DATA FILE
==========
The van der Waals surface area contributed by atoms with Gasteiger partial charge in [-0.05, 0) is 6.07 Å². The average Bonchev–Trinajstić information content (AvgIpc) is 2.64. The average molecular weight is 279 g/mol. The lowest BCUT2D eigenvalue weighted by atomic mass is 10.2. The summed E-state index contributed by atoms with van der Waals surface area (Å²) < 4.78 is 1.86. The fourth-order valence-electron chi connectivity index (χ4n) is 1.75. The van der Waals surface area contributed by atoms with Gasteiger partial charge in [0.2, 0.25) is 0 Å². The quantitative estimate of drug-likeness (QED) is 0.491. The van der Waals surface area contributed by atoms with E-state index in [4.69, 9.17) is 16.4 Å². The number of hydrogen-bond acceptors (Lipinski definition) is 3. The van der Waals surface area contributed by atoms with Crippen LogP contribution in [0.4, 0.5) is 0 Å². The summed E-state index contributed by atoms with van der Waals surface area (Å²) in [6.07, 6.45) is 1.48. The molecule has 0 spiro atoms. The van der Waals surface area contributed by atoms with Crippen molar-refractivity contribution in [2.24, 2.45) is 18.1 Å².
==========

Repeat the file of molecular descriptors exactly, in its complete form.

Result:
The van der Waals surface area contributed by atoms with Gasteiger partial charge in [-0.05, 0) is 6.07 Å². The average Bonchev–Trinajstić information content (AvgIpc) is 2.64. The average molecular weight is 279 g/mol. The lowest BCUT2D eigenvalue weighted by atomic mass is 10.2. The summed E-state index contributed by atoms with van der Waals surface area (Å²) < 4.78 is 1.86. The fourth-order valence-electron chi connectivity index (χ4n) is 1.75. The van der Waals surface area contributed by atoms with Gasteiger partial charge in [0.2, 0.25) is 0 Å². The quantitative estimate of drug-likeness (QED) is 0.491. The van der Waals surface area contributed by atoms with E-state index in [4.69, 9.17) is 16.4 Å². The number of hydrogen-bond acceptors (Lipinski definition) is 3. The van der Waals surface area contributed by atoms with Crippen LogP contribution in [0.4, 0.5) is 0 Å². The summed E-state index contributed by atoms with van der Waals surface area (Å²) in [6.07, 6.45) is 1.48. The molecule has 0 spiro atoms. The van der Waals surface area contributed by atoms with Crippen molar-refractivity contribution in [2.24, 2.45) is 18.1 Å².